Rosalyn Eves: Yeah, so I think, you know, I picked historical fantasy in the first place because I thought it would be easier because I thought, well the world is already mostly created, I just have to figure out how to work fantasy in. And it turned out that was a very false assumption. It turns out that trying to keep things realistic and follow the historical record sometimes can be more difficult than just making it up wholesale. But I think the same kind of rules still apply, right? When you’re world-building you start by considering, you know, what’s the landscape? And I knew that. What kind of economic system grows up as a result, you know, what does trade look like, what do governments look like. And a lot of that I already had, so I just had to figure out how does this work if we add magic. I think it changed — you know when you consider daily life, right, then you have to sort of consider, if people have magic, what are they gonna use magic to do?
And I created a world where magic was pretty highly controlled so that you don’t have people using magic in daily household tasks, for example, because that would have been a waste of a highly regulated resource. But they did use magic to establish social order. So you know in the 19th century you had the tradition of the debutante ball, where a young woman would indicate that they were available for marriage by going to these fancy balls and going around the circuit and the London season. And I figured if magic was so important to the nobility, then these balls would not only be a chance for people to show that they have, you know, birth and breeding and whatever else was important to them, but also that they have magic. And so the debutante ball becomes a place where a young woman also demonstrates her magical ability because the more powerful she is, the more prized she would be as a marriage partner. So little things like that. Just trying to figure out, you know, once I have the big picture in mind, like what are the ways that magic would show up in daily life?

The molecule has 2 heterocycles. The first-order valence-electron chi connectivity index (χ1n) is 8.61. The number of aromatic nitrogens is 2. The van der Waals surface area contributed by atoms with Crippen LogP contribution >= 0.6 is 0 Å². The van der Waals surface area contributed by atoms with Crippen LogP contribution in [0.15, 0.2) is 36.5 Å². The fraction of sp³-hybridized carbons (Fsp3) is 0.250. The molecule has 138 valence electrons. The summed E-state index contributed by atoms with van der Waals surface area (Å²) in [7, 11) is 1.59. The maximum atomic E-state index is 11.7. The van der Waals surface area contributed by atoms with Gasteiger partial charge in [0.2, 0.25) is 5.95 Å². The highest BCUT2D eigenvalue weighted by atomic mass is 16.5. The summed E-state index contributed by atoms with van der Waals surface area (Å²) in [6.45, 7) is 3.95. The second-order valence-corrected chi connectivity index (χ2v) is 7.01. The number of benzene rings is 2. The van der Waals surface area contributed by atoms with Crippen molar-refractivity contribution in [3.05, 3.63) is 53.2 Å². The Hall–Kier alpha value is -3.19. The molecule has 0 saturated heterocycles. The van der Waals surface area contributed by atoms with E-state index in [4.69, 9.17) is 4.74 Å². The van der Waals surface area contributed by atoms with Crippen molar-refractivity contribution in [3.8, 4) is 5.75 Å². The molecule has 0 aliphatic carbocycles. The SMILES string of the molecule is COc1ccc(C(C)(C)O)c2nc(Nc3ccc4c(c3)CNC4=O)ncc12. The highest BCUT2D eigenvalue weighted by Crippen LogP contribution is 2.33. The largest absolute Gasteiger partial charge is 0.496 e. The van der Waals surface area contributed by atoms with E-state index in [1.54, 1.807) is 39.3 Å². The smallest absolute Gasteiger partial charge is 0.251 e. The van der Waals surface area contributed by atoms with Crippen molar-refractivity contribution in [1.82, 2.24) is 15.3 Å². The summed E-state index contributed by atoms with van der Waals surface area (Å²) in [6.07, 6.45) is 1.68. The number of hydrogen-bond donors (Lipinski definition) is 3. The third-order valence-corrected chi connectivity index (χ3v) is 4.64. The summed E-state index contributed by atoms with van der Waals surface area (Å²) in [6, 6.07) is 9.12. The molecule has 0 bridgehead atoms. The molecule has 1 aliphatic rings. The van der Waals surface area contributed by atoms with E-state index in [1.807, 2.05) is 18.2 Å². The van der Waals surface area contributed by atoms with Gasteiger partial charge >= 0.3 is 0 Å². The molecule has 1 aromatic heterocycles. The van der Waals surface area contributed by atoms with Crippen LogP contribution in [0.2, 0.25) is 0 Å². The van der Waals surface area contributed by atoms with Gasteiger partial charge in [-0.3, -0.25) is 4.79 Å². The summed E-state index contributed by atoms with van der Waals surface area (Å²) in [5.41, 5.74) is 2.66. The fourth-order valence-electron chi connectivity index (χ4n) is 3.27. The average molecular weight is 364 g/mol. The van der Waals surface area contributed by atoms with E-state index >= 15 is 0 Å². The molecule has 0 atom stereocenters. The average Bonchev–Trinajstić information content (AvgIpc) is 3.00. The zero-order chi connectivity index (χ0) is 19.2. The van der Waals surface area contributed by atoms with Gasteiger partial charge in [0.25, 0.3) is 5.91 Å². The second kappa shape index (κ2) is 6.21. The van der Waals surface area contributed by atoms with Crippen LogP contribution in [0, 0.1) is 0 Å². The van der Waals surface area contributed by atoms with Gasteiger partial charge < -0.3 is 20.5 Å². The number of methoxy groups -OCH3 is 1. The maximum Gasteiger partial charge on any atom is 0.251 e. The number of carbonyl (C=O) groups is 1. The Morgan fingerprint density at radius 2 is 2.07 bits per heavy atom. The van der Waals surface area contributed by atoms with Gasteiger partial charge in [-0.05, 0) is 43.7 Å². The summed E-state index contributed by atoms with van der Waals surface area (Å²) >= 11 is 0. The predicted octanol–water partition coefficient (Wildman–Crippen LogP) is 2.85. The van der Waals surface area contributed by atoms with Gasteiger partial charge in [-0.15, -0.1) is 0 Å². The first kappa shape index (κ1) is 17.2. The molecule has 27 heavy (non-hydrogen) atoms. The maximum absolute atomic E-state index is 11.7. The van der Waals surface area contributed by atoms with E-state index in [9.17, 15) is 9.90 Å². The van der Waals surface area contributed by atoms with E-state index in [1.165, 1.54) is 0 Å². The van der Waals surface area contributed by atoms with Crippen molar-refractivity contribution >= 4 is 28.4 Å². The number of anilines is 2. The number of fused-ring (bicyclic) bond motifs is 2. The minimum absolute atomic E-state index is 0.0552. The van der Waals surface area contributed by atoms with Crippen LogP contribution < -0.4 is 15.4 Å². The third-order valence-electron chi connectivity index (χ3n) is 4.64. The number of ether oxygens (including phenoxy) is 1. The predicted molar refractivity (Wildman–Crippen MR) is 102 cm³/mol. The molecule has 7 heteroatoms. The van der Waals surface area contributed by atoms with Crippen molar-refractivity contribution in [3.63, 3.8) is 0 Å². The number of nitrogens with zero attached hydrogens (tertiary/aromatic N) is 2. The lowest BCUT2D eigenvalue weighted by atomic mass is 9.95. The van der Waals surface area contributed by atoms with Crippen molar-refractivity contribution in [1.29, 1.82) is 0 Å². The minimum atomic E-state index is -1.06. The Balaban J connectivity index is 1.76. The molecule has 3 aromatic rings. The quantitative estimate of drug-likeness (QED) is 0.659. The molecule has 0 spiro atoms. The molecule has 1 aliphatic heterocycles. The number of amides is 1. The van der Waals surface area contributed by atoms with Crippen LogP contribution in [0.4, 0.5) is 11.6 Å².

Tara Kennedy: And do you have some favorite resources for research?
Rosalyn Eves: Yeah, so I am lucky because I have access to an academic library because I teach part-time at the university in our town. But I think most academic libraries are still open to people if they’re willing to, you know, go in the library and you can use their system to look stuff up. So I start with general books on the topic like I mentioned. Sometimes their academic histories, sometimes their more popular history, that kind of depends on what I can find.
But what I really like to do is then I will kind of drill in, like I will look up articles on topics. One of my favorite articles talked about the Hungarian Revolution and how part of the popular movement in support of the Revolution actually took place on the dance floor in Hungary, and it talked about this tradition that they would have where the nobility who supported the revolution and the breaking away from the Austrian Empire would have these dances to raise money. They would encourage people to either wear very simple cottons that were spun in Hungary so they’re not supporting other European enterprises, they’re supporting local enterprises, or they would wear these silk dresses that were decorated in the traditional style with this lovely embroidery all over it rather than whatever was popular in Vienna or Paris, and that they actually won a lot of support in the dance floor. And that’s something I wouldn’t have found unless I started looking for academic articles that were specifically on the topic.